A year ago the Nilson Report (10/05) forecast 7 million Visa and MasterCard contactless chip cards in the U.S. market at the end of 2005 and somewhere between 15 and 20 million by the end of 2006. At that time, it was already clear that there would be a general migration towards contactless in the card sector. I think that, one year on, it’s clear that the contactless payment card is a stepping stone, not the destination. The opportunity for the mobile phone to become a contactless chip card is clearly there and attractive. In strategic terms, however, it may not be that disruptive. Assuming that operators and banks can co-operate to a reasonable degree, the idea that a mobile consumers may be able to pay at both physical and virtual POS using the same instrument (ie, a bank-supplied payment application in their phone) seems attractive and I don’t doubt that it will be accepted by all parties. But it’s still a traditional card payment at the heart of it.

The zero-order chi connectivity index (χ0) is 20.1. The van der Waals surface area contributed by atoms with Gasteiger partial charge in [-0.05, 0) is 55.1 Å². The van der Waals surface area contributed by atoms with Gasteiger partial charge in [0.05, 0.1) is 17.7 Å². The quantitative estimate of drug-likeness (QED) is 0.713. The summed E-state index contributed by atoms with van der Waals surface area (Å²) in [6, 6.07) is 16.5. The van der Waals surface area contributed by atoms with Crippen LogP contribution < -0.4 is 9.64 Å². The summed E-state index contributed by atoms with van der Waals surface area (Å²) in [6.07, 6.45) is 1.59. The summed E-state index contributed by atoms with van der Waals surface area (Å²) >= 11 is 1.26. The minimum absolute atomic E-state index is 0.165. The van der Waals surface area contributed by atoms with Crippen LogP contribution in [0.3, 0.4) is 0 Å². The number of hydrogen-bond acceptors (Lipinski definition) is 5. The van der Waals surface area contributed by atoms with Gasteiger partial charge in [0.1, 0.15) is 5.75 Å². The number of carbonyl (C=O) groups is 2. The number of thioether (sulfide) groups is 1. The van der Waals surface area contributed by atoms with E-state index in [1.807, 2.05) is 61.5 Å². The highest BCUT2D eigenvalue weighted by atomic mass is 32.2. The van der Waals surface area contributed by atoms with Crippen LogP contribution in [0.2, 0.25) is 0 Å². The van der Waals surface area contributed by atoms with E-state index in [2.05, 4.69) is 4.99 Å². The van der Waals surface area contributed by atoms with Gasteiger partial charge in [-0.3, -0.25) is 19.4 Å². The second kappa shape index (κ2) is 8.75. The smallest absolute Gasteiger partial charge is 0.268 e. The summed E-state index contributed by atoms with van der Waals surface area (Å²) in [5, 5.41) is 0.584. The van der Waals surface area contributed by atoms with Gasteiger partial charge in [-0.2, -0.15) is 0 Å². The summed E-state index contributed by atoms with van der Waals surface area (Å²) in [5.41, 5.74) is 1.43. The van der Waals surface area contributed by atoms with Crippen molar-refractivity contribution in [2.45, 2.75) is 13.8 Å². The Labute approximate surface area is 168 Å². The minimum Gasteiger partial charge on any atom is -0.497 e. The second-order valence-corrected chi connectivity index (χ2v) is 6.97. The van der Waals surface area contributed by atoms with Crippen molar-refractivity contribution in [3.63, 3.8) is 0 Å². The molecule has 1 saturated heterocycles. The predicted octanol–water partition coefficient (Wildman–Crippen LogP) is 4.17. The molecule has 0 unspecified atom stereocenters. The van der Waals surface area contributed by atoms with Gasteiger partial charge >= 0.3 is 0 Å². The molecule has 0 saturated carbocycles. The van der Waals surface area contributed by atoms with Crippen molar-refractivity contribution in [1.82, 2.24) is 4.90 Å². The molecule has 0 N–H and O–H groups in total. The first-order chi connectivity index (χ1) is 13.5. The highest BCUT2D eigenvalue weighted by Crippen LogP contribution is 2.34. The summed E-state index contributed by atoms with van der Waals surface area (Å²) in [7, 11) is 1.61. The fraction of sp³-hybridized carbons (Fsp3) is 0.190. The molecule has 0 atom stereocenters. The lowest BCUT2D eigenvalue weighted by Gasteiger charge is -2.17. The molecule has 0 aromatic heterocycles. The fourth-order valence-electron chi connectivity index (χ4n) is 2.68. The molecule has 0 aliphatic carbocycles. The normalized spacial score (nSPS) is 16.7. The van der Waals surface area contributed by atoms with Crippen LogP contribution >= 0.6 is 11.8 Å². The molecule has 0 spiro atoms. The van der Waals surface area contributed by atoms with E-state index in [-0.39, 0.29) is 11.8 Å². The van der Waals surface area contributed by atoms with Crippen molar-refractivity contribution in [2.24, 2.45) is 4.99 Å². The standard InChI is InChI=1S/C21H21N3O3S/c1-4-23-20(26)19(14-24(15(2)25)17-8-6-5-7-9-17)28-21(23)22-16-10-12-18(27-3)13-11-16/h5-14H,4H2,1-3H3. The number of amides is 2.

A much more interesting, and much more strategically disruptive, integration between the emerging technologies will be the use of mobile handsets as POS terminals (see graphic) because NFC phones can read contactless cards (and other NFC phones of course). As we have been saying for a long time, it is the ability of the mobile handsets to accept payments that is the critical factor in trying to determine the long-term direction of the industry. Whether it is mobile phones in Africa being used to accept SMS-based payments (as in the case study of the Vodafone M-PESA service) or mobile phones in Europe being used to accept contactless debit card payments, this view of the future implies a much greater POS density. and it’s POS density that’s been the barrier to cashlessness in the past. So, in this analysis, the arrival of the NFC is the crucial piece of the jigsaw: when you can use your phone to pay Burger King, that’s great, but when you can use your phone to pay your brother, then cash (and I know I sound like a broken record on this) has a realistic competitor.